Blog Post

MMS for iPhone? It’s Already Here, Says Mobispine

Multimedia messaging (MMS) is within reach for iPhone users, or at least that’s what Mobispine AB is saying via press release today.

The Stockholm-based mobile services company currently provides white lable RSS reader and Desktop SMS and MMS solutions to companies looking to get their own branded mobile service. Today they announced that they are now offering yet another brandable service: MMS capability for the Apple iPhone.

The lack of MMS has long been one of the most glaring omissions in the iPhone’s feature set, and is available on much less advanced handsets from all major manufacturers. Third-party applications like Flutter have attempted to bring workaround solutions to the platform, but to limited success and with awkward restrictions on how messages are sent and received.

Mobispine’s solution is targeted at providers, not individual consumers. Essentially, it would add backend support for sending and receiving MMS from a carrier-branded MMS interface. This conveniently avoids the need for Apple buy-in, since individual operators would be the ones making the decision as to whether or not they will offer the service.

Apple still needs to OK the service implementation through the App Store approval process, however, since it would operate through a custom-branded native iPhone app. On the end-user side, iPhone owners will be able to create MMS messages from within the application, and attach photos saved to the iPhone’s hard drive, or new pictures taken with the iPhone’s camera. MMS messages will also be received via the Mobispine app, not in the iPhone’s built in SMS application. According to the press release, MMS messaging to and from all capable handsets will be possible, so non-iPhone users will not require any special software or have to visit any external links.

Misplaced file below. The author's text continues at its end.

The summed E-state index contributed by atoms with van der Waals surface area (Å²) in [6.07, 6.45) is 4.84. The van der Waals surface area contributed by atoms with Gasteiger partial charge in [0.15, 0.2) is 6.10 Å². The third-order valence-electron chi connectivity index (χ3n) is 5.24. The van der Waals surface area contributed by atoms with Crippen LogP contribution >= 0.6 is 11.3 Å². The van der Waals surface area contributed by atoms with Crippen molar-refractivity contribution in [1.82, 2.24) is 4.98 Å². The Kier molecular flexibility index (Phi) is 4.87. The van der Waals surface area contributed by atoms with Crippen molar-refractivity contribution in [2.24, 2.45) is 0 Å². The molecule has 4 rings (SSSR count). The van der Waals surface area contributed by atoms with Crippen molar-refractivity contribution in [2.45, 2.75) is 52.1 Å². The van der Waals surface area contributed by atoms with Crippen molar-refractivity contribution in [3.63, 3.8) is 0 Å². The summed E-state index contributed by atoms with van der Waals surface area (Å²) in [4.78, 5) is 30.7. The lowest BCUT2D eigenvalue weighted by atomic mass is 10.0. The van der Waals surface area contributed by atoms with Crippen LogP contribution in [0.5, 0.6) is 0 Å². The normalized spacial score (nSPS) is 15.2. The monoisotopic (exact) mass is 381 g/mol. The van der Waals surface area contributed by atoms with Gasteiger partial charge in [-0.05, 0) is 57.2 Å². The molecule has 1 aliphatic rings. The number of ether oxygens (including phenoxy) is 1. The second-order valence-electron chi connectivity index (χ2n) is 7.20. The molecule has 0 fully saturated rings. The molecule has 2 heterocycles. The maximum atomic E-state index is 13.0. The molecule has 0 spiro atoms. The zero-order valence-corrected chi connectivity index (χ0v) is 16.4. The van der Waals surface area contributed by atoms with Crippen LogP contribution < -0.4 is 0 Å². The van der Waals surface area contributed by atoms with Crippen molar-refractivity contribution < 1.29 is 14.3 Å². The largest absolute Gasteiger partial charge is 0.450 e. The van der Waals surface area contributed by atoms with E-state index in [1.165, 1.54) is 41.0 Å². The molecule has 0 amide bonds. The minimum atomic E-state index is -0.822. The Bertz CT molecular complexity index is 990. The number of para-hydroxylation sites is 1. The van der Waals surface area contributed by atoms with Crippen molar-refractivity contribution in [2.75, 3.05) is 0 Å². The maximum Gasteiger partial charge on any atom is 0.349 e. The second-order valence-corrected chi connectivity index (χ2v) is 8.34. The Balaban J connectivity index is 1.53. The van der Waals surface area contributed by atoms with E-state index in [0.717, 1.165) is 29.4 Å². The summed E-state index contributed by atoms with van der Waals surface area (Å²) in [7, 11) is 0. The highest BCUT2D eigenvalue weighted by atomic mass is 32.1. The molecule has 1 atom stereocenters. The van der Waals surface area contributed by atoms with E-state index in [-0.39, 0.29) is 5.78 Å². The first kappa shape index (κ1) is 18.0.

Since the decision to pursue the service is up to operators, it’ll be interesting to see who bites. Likely candidates are markets where more than one provider offers the iPhone, or where existing sales numbers indicate that the market appears saturated, and to get more customers requires offering some perceived value-add to justify an iPhone purchase. There’s also a possibility that carriers could charge for the additional service.

iPhone users: Is MMS important to you? Would you like to see your carrier implement this solution, or would you rather wait for an official Apple MMS service, if one comes at all? Would you pay for the MMS service if your carrier decides to charge a fee?

59 Responses to “MMS for iPhone? It’s Already Here, Says Mobispine”

  1. I am surprised that there is so much discussion over the merits of MMS. It is a standard feature on most phones, phones at a fraction of the cost of the iPhone and continues to have a stronghold for the vast majority of users. Email and MMS are two different functions and can not be fairly compared here. What I believe Apple has overlooked is the demand for MMS, as well as its universal compatibility across carriers. For a phone that boasts ease of use and advanced functionality, it is hard to swallow the restriction of using email to send multimedia (not including sound or video) and receiving multimedia via a third party site requiring laborious access codes. And without the ability to forward what you get, it seems as though Apple does not understand its market. iPhone users pay plenty for the use of their phones. The suggestion of more fees is insulting. MMS should be added. Period.

  2. Yes, Its important and its ridiculous that the iphone doesn’t have it. And no, i wont pay another blanking cent for crap that should be included like it is on all other phones. Iphone needs to get a clue on just a few more basic ideas and it will be the best phone without a doubt.

    Copy and Paste,
    Multiple signatures for multiple email address

    Blackberry and Treo have been doing this for YEARS!!!!!!

  3. I got an iphone for Christmas and I am struggling NOT to JailBreak it to get MMS service up and running, since it’ll be my last resort. I am hoping that Apple or some other App deveoloper decides to end this RIDICULOUS hole in the iphone tech. It’s supposed to be the ultimate phone, but lacks SO MANY of a modern day cell phone’s funcionalities…